Flintlocks & Fireballs
Harsh realities of employment
People choose adventurering as a career for the same reason they choose acting or singing or dealing drugs. They’re hoping that they’re going to be in the 1% who hit the big time and become rich, not the 99% who end up poor and hungry and dead. And in the meantime, they’re willing to put up with poor living conditions, regular risk to life and limb, and a generally terrible life.
Finding work as an adventurer is hard. Here’s why.
It is true that there do exist jobs best done by a small, talented, flexible group. Many of these are some sort of sub-rosa operation, where the employer doesn’t want things traced back to him: while it’s true that above-board work does exist, it’s also true that few people are willing to employ a group of complete strangers in order to get these done. It’s an issue of trust: how well do you know the people you’re hiring? They might recover the priceless vase that’s been stolen and that you don’t want to raise a fuss about, or they might run off with it for their own ends, or they might screw the job up nine ways from Sunday. That’s why when most people need private muscle, they go to people they know they can rely on. And that is why most adventurers work through a middleman, of some kind or another.
The Unassuming: Working with Unspecified Services
The Empire didn’t get to rule the world by ignoring its citizens’ needs, and so for this kind of job it has the organisation Unspecified Services. Unspec are sort of like an adventurer job agency, taking commissions both from private individuals and organisations and the Imperial government itself: they have branches in most large towns, keep tabs on groups of adventurers available for work, and dispatch them to where they’re needed. Jobs can involve anything from finding a lost duck through rescuing someone’s daughter from kobolds to complicated espionage, sabotage and assassination.
Technically Unspec are a branch of the government, which means that there’s a certain amount of rivalry going on with the Imperial Legions; Unspec agents see the army as a bunch of clod-headed ground-pounders who stomp all round with their big boots and mess things up, while the army see Unspec as a bunch of overrated, lazy, disorganised scoundrels who never have to deal with the consequences of their actions.
It’s certainly true that Unspec don’t have anything like the political clout that the Legions do. While some of the Empire’s celebrity heroes started with — and in some cases, still involve themselves with — Unspec, simply being on a job for them doesn’t give you any degree of authority within the Empire. Socially, most Unspec agents are accorded the sort of respect you’d give a plumber: they’re talented, and you’d be in trouble without them, but you’re not going to let them order you about.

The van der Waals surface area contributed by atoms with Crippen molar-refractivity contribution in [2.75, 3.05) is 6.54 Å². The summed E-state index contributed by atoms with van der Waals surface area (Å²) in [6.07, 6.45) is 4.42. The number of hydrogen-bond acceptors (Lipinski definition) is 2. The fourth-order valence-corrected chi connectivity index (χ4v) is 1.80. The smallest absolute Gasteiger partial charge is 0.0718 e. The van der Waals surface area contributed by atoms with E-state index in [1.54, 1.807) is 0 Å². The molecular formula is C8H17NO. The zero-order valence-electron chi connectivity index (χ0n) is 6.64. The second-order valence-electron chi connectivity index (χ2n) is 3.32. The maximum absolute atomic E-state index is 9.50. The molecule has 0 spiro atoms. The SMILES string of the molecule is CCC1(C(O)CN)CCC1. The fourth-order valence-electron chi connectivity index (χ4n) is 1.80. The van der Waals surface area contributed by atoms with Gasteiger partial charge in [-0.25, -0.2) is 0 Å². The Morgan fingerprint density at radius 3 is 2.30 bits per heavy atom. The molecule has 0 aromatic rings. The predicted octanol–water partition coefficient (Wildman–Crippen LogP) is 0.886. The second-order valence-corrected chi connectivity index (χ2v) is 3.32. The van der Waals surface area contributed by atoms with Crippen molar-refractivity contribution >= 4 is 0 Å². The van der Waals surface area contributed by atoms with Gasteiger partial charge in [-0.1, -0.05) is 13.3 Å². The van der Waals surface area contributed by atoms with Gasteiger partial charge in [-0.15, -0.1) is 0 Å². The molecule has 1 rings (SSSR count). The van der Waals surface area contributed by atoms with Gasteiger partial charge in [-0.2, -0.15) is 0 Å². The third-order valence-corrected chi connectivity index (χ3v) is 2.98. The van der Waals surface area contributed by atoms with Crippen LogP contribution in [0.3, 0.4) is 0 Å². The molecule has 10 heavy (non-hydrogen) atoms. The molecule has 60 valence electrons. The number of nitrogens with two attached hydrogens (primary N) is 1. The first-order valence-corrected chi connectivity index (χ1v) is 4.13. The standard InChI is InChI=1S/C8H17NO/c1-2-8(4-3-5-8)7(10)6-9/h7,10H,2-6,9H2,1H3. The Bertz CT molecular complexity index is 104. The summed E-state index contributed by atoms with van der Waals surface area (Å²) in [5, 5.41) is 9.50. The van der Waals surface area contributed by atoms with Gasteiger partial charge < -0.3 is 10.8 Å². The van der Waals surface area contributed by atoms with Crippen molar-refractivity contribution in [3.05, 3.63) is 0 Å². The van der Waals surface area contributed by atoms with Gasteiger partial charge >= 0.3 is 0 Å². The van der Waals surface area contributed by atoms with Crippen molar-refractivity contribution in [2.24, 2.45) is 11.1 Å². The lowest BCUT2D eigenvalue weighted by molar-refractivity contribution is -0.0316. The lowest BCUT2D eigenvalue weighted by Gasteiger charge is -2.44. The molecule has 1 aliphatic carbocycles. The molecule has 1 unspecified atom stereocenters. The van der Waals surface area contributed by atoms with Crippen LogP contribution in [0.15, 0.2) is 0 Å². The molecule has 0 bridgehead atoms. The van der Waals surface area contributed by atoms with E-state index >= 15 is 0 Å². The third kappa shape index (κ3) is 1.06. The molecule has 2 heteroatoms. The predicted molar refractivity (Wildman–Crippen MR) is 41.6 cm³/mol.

The main barrier to working with Unspec is the screening process. Unspec are very prickly about who they employ — understandably so, given the sensitivity of some of their assignments — and so before a party of adventurers can be added to an Unspec office’s ledger they are required to provide various papers and proofs of citizenship. Even then, a lot of the time they’ll be doing pretty unrewarding work until they get the opportunity to prove their competence.
The Unsavoury: Working with gangs of criminals
Of course, the thing with hiring Unspec to do a job for you is that the Empire will find out what you’re doing, and a lot of the jobs people want a group of heavily-armed individuals to do are not the kind of things you want the government to know you’re doing. That’s why the other significant employers of adventurers in the Empire are gangs of criminals: thieves’ guilds, mercenary groups, and families of organised crime, and especially the Stellazzo. The pay is generally better, and fewer questions are asked; however, there’s the danger of running foul of the law, and Unspec can’t have your legs broken if you foul up a job for them. There’s also, of course, the moral aspect. Plenty of gangs will have some non-dubious work for adventurers, but the bulk of it’s going to be shaking down people for protection money, smuggling dangerous goods, or bumping off rivals. While gangs don’t tend to care so much about you having the right papers, they’re still eager to employ people they can trust, and often will want someone to vouch for you — or for you to demonstrate your loyalty — before they give you anything lucrative.
The Unyielding: Working for the nobility
A step up from criminal gangs are noble families and merchant houses. The Empire has a great deal of complicated politicking going on and a lot of its major players need their dirty work done at arms’ length: nobles need their rivals spied on and kept tags on, merchants need bandits or other undesirables eliminated quickly and quietly, all of them need embarrassments quietly disposed of and swept under the rug. The practicalities of working for these are very much like working for criminals, except that the need for good references and good manners is even greater and you’re a lot more likely to be thrown to the dogs if you cause problems with the law.
The Unsafe: Working for the rebels
Finally, you have the rebellion. The rebels are known to maintain an army of sorts, but it’s nothing compared to the Imperial Legions; most of the rebels’ military might is in the large number of independent agents they have working for them.
The good thing about working for the rebels is that you’re kept busy, you’re very likely fighting for something you passionately believe in, and there’s the tenuous promise of a position of power when the Empire finally go up against the wall — oh, and that they take absolutely anybody. These are about the only good things about working for the rebels. Insurrection doesn’t pay well, the odds are stacked against you, and a lot of the Empire want you dead.